What's the goal? I don't know. There were 100,000 who participated in the NOW March on Washington on July 9, 1978, to encourage an extension of the ERA ratification deadline. Each of those people has a different story about how they arrived to that day.

83 v. 100,000 -- seems like we're missing a few people.

And what about the ones who couldn't make it to the March? Or the ones who just want to know more about what was going on back then.

I'm embarassed to tell you that I didn't go that day. I was 18 years old. You would have thought Mom would have dragged my sister (then 19) and me. Fact: She did invite us to go. Several times.

Now that I have an 18 year old (son), I get it -- it's hard to MAKE them do anything they don't want to do. Hard to get them to understand what they might be missing. Managing Potential Regret isn't a big part of their equation. Yet.

Or maybe it's just a heredity thing. Were you a different kind of teen?

Likely, I spent that day lifeguarding at Connecticut Belair Pool, unaware of the significance of what was going on just a few miles away. A missed opportunity to witness history. Alas. I wonder now if it would have been a flashpoint in my life.

I'm feeling pretty lucky, though. I'm getting a second chance -- to notice not just history but the ways my mother participated in it. Looking at files, pictures. Listening to Mom's stories, and the stories of others. And I have the ability to ask more questions. It's all a luxury, and I know it.

Sharing without Facebook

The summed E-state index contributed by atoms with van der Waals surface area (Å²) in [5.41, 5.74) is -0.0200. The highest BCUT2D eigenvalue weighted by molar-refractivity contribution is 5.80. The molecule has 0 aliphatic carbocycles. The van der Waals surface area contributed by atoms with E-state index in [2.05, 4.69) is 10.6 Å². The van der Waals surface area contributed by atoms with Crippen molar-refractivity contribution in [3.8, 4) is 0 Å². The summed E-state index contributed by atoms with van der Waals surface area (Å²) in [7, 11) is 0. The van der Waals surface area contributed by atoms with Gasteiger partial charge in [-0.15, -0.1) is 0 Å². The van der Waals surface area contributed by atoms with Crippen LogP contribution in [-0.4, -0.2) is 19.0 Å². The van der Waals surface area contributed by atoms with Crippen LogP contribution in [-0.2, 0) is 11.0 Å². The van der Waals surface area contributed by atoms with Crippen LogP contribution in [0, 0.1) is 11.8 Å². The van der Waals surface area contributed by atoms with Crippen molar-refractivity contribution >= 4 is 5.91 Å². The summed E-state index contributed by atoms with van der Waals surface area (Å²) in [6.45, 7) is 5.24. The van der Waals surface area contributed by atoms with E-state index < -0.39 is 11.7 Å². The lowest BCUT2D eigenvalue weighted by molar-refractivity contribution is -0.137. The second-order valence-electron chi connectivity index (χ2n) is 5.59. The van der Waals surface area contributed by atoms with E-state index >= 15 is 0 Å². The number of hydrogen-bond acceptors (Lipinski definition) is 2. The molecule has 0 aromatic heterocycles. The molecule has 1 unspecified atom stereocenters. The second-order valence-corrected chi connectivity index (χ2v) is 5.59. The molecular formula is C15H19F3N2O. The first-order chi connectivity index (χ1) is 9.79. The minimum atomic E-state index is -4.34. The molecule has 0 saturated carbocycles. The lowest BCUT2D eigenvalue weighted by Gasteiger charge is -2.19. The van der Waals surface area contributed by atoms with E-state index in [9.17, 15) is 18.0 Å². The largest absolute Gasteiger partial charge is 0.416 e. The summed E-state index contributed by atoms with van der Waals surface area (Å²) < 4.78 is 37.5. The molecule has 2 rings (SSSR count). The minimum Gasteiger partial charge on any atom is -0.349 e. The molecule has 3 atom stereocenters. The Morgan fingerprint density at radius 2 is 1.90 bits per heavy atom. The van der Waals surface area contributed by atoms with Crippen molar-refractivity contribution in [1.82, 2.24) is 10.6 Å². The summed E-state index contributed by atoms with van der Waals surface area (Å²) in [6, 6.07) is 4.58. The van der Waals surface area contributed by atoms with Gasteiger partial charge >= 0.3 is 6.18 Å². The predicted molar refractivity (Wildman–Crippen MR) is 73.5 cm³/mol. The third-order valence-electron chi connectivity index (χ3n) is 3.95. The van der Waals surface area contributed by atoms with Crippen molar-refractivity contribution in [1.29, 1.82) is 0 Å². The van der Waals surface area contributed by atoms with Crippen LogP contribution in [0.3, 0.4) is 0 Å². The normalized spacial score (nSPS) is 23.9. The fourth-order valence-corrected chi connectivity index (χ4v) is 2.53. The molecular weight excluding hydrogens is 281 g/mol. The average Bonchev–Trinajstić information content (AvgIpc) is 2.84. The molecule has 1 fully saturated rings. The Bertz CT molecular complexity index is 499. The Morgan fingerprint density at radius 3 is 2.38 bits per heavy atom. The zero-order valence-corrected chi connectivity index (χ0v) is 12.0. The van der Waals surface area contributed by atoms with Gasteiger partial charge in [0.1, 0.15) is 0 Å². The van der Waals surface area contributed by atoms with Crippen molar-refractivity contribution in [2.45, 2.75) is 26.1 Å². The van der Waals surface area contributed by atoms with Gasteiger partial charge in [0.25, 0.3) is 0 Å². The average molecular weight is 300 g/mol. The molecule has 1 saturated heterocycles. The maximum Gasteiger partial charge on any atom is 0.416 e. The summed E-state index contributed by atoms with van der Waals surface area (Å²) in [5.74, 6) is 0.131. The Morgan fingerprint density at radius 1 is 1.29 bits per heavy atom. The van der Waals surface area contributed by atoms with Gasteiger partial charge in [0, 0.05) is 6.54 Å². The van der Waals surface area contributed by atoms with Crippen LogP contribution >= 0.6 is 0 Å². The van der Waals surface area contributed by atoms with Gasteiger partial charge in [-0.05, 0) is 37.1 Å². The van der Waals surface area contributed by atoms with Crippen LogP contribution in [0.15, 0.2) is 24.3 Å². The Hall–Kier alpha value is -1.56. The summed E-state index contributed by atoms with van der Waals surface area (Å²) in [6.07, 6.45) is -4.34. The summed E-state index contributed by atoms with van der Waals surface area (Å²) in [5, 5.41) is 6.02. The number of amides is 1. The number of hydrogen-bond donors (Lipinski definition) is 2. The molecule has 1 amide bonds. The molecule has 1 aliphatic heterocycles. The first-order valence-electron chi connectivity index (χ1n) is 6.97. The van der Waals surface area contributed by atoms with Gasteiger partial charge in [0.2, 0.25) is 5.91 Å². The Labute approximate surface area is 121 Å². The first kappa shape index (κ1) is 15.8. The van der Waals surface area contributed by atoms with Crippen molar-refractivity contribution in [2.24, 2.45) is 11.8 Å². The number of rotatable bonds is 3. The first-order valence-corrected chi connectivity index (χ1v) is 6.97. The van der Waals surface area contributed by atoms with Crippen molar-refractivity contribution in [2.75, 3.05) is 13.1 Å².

Still, if you have a memory you want to share, there are other ways to do that than joining Facebook, including just telling your stories to Ellouise -- by phone, email or video! Or you can just write a comment on this post here. If you do, we can move it over to the Facebook Page to share with others. Just let us know that's okay with you.

The point is that that these 1970s memories are important to capture. They are shared history. So add yours, okay?


About today's guest blogger:

Robin S. Fox is a certified social media and inbound marketing coach who lives in Northern California. And... she's Ellouise's daughter.


Kate Dudding said...


Thanks so much for a status report on Ellouise! I'd been thinking of her.


Jim said...

I (son, Jimmy) am here with Ellouise reading the post to her in the hospital. She loved it. Thanks, Robin.

BTW, I agree completely with Mom and Robin about the importance of capturing everyone's memories of the 1970s. My daughters benefit from the trail blazed by their grandmother and her friends and colleagues during that important time.

hart said...

Robin, you did a fine job filling in. Glad to hear the surgery went well.--Jane D.

Granny Sue said...

This is so cool. Love the guest blogger approach, and to knowing Ellouise's blog is being looked after so well.

As for me, Robin, I was a young mother and busy with home and such. I knew about the march in a half-fascinated, half-appalled way. What were they doing, those women? I was happy with my life and didn't see any need to change it...except...

I remembered being in high school and wanting to take an electricity class. Couldn't do it because I had to take shop first. Couldn't take shop because I was a girl; gorls took home ec. That bothered me (still does) and I began to see what the movement was about. Did I become active? No, but I was listening and thinking about what these women had to say.